During WWII several murders occur at a convalescent home where Dr. Watson has volunteered his services. He summons Holmes for help and the master detective proceeds to solve the crime from ... See full summary »
When Nazi saboteurs jeeringly predicts to the nation of new depredations via their radio Voice of Terror, the Intellegence Inner Council summons Sherlock Holmes (Basil Rathbone)to help in ... See full summary »
Sherlock Holmes investigates when young women around London turn up murdered, each with a finger severed off. Scotland Yard suspects a madman, but Holmes believes the killings to be part of a diabolical plot.
When the fabled Star of Rhodesia diamond is stolen on a London to Edinburgh train and the son of its owner is murdered, Sherlock Holmes must discover which of his suspicious fellow passengers is responsible.
When a pearl with a sinister reputation for causing misfortune to its owners is stolen from a museum by a master criminal because of Sherlock Holmes' show-boating, he is naturally obliged to find it. Soon, he learns of a series of brutal murders that seemed to have been commited by a malevolent man mountain known only as the Creeper. Now, Holmes must deal with the seemingly overwhelming menace of this man and his boss in order to retrieve the pearl. Written by
Kenneth Chisholm <email@example.com>
Rondo Hatton would play a different CREEPER in two follow-ups not related to this film, "House of Horrors" and "The Brute Man, " both completed in 1945, but released following Hatton's death, which occurred on February 2, 1946. See more »
At around 44 minutes, the newspaper says "srriking" instead of "striking". See more »
This man pervades Europe like a plague, yet no one has heard of him. That's what puts him on the pinnacle in the records of crime. In his whole diabolical career, the police have never been able to pin anything on him. And yet, if there be a crime without a motive, I'll show you Giles Conover! If I could free society of this sinister creature, I should feel my own career had reached it's summit.
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US War Bonds promo tagged onto the end of the film reads: "You're not giving-just lending-when you buy war savings stamps and bonds-on sale here." See more »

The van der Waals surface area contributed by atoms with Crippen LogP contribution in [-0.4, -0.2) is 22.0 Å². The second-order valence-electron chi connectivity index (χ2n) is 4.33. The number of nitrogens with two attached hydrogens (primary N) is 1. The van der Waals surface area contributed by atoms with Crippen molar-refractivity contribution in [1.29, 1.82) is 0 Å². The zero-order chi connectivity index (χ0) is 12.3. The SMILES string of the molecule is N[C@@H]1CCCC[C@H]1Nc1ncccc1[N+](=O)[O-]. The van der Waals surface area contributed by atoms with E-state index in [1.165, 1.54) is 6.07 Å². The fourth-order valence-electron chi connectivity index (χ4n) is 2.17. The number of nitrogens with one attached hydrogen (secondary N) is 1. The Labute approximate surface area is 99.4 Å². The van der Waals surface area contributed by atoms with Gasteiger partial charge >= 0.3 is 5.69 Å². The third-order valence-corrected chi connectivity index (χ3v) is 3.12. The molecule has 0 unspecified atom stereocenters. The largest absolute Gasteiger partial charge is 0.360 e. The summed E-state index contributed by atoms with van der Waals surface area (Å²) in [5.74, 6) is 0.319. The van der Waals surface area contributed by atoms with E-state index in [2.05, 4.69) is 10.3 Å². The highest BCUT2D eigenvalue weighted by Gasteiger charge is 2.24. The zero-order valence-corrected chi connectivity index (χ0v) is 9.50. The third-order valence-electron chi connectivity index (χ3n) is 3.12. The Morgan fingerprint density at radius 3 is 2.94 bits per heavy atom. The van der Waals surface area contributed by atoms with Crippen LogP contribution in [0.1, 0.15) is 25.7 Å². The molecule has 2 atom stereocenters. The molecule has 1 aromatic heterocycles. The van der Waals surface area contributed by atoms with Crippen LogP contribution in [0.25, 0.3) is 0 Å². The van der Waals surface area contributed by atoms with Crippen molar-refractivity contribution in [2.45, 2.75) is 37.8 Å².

The Universal Holmes series was on a roll at this point, having just released what is probably the best film in the series, The Scarlet Claw, earlier the same year. This one is a bit of a step down, but on a par with earlier films like Sherlock Holmes Faces Death and The Spider Woman...and on a much higher level than the first three flag-waving WWII propaganda films.
This entry is based on the Arthur Conan Doyle story, The Six Napoleons. And while numerous changes were made, it actually follows the original story more closely than any of the other Universal pictures did. Most of the films were either very loose adaptations, amalgams of several different Holmes stories, or original scripts that were merely inspired by the Conan Doyle canon. This one, however, follows the general outline of the original story, while adding various subplots along the way. Overall, it works, even if it does seem to veer off-track at a few points.
These films were produced at breakneck speed (it was not uncommon for three Holmes films to be released in a single year) with fairly low budgets, but Roy William Neill knew how to achieve great results with his limited resources. As with its immediate predecessors, the camera-work in The Pearl of Death is strong and evocative, the direction is confident and effective, and the performances are, at least for the most part, fine to excellent. Rathbone's Holmes is once again in his proper element here, and Rathbone makes the most of the character.
The Pearl of Death is just a step below The Scarlet Claw, in my estimation...which still makes this outing quite enjoyable. Anyone who liked The Spider Woman, Sherlock Holmes Faces Death, or The House of Fear will definitely appreciate this one. Out of the dozen Holmes films that Universal churned out between 1942 and 1946, this is one of the eight that I would say deserve to be called "great."
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